There are no interactions listed for Oenothera biennis. Do you know of an interaction that should be listed here? edit this page to add it.

Polycultures & Guilds

There are no polycultures listed which include Oenothera biennis.

Descendants

Cultivars

Varieties

None listed.

Subspecies

None listed.

Full Data

This table shows all the data stored for this plant.

Taxonomy
Binomial name
Oenothera biennis
Genus
Oenothera
Family
Onagraceae
Imported References
Material uses & Functions
Botanic
Propagation
Cultivation
Environment
Cultivation
Uses
Edible uses
None listed.
Material uses
None listed.
Medicinal uses
None listed.
Functions & Nature
Functions
Provides forage for
Provides shelter for
Environment
Hardiness Zone
4
Heat Zone
?
Water
moderate
Sun
full sun
Shade
no shade
Soil PH
Soil Texture
Soil Water Retention
Environmental Tolerances
  • Drought
Ecosystems
Native Climate Zones
None listed.
Adapted Climate Zones
None listed.
Native Geographical Range
None listed.
Native Environment
None listed.
Ecosystem Niche
None listed.
Root Zone Tendancy
None listed.
Life
Deciduous or Evergreen
?
Herbaceous or Woody
?
Life Cycle
Growth Rate
?
Mature Size
Fertility
Pollinators
Flower Colour
?
Flower Type

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References

  1. ? 1.01.11.21.31.41.51.61.71.8 Grieve. A Modern Herbal. Penguin ISBN 0-14-046-440-9 (1984-00-00)
  2. ? 2.02.12.2 Loewenfeld. C. and Back. P. Britain's Wild Larder. David and Charles ISBN 0-7153-7971-2 ()
  3. ? 3.03.1 Vilmorin. A. The Vegetable Garden. Ten Speed Press ISBN 0-89815-041-8 ()
  4. ? 4.04.1 Organ. J. Rare Vegetables for Garden and Table. Faber (1960-00-00)
  5. ? 5.05.15.25.35.45.5 Freethy. R. From Agar to Zenery. The Crowood Press ISBN 0-946284-51-2 (1985-00-00)
  6. ? 6.06.1 Komarov. V. L. Flora of the USSR. Israel Program for Scientific Translation (1968-00-00)
  7. ? 7.07.17.2 Hedrick. U. P. Sturtevant's Edible Plants of the World. Dover Publications ISBN 0-486-20459-6 (1972-00-00)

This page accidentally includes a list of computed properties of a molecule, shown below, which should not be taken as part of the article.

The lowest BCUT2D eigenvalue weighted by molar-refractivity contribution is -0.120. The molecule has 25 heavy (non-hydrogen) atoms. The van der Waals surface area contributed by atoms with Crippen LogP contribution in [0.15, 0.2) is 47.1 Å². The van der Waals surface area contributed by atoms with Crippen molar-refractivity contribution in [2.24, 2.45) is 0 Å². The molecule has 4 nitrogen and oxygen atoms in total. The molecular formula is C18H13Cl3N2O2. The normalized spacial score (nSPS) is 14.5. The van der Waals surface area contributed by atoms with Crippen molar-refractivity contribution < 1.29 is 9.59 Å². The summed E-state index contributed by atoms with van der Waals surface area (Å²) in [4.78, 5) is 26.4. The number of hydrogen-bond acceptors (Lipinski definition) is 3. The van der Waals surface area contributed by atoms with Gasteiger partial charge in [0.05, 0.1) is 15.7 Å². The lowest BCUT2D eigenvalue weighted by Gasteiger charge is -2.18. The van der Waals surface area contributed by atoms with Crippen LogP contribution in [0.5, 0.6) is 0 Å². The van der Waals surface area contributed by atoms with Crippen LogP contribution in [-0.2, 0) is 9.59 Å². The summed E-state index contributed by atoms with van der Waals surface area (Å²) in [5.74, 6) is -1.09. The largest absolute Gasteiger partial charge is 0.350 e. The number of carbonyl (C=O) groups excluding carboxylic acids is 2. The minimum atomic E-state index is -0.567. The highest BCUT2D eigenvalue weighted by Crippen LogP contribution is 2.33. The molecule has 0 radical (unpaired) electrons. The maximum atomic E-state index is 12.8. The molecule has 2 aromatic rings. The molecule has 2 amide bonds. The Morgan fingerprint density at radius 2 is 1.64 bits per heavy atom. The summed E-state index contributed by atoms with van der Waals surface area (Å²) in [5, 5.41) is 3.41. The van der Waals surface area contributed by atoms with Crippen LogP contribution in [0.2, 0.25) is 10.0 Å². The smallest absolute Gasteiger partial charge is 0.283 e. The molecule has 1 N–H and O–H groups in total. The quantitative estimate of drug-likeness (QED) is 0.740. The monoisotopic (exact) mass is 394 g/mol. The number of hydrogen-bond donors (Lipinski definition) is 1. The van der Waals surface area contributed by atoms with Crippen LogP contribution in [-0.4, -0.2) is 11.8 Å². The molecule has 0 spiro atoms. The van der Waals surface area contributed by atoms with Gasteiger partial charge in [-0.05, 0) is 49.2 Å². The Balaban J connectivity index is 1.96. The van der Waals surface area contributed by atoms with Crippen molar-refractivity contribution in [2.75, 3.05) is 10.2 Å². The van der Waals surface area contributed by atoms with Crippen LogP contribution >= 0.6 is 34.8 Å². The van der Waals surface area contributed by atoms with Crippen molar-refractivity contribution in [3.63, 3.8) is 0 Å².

8. ? 8.08.18.2 McPherson. A. and S. Wild Food Plants of Indiana. Indiana University Press ISBN 0-253-28925-4 (1977-00-00)
  9. ? 9.09.19.29.39.4 Facciola. S. Cornucopia - A Source Book of Edible Plants. Kampong Publications ISBN 0-9628087-0-9 (1990-00-00)
  10. ? 10.010.1 Larkcom. J. Salads all the Year Round. Hamlyn (1980-00-00)
  11. ? 11.011.1 Harrington. H. D. Edible Native Plants of the Rocky Mountains. University of New Mexico Press ISBN 0-8623-0343-9 (1967-00-00)
  12. ? 12.012.1 Launert. E. Edible and Medicinal Plants. Hamlyn ISBN 0-600-37216-2 (1981-00-00)
  13. ? 13.013.1 Chakravarty. H. L. The Plant Wealth of Iraq. ()
  14. ? 14.014.1 Carruthers. S. P. (Editor) Alternative Enterprises for Agriculture in the UK. Centre for Agricultural Strategy, Univ. of Reading ISBN 0704909820 (1986-00-00)
  15. ? 15.015.115.215.3 Natural Food Institute, Wonder Crops. 1987. ()
  16. ? 16.016.116.216.316.416.516.6 Bown. D. Encyclopaedia of Herbs and their Uses. Dorling Kindersley, London. ISBN 0-7513-020-31 (1995-00-00)
  17. ? 17.017.117.217.317.4 Chiej. R. Encyclopaedia of Medicinal Plants. MacDonald ISBN 0-356-10541-5 (1984-00-00)
  18. ? 18.018.118.2 Lust. J. The Herb Book. Bantam books ISBN 0-553-23827-2 (1983-00-00)
  19. ? 19.019.119.219.3 Foster. S. & Duke. J. A. A Field Guide to Medicinal Plants. Eastern and Central N. America. Houghton Mifflin Co. ISBN 0395467225 (1990-00-00)
  20. ? 20.020.120.220.320.4 Huxley. A. The New RHS Dictionary of Gardening. 1992. MacMillan Press ISBN 0-333-47494-5 (1992-00-00)
  21. ? F. Chittendon. RHS Dictionary of Plants plus Supplement. 1956 Oxford University Press (1951-00-00)
  22. ? Genders. R. Scented Flora of the World. Robert Hale. London. ISBN 0-7090-5440-8 (1994-00-00)
  23. ? Clapham, Tootin and Warburg. Flora of the British Isles. Cambridge University Press (1962-00-00)
  24. ? - Radio 4 Farming Programme, 25/08/95. - (1995-00-00)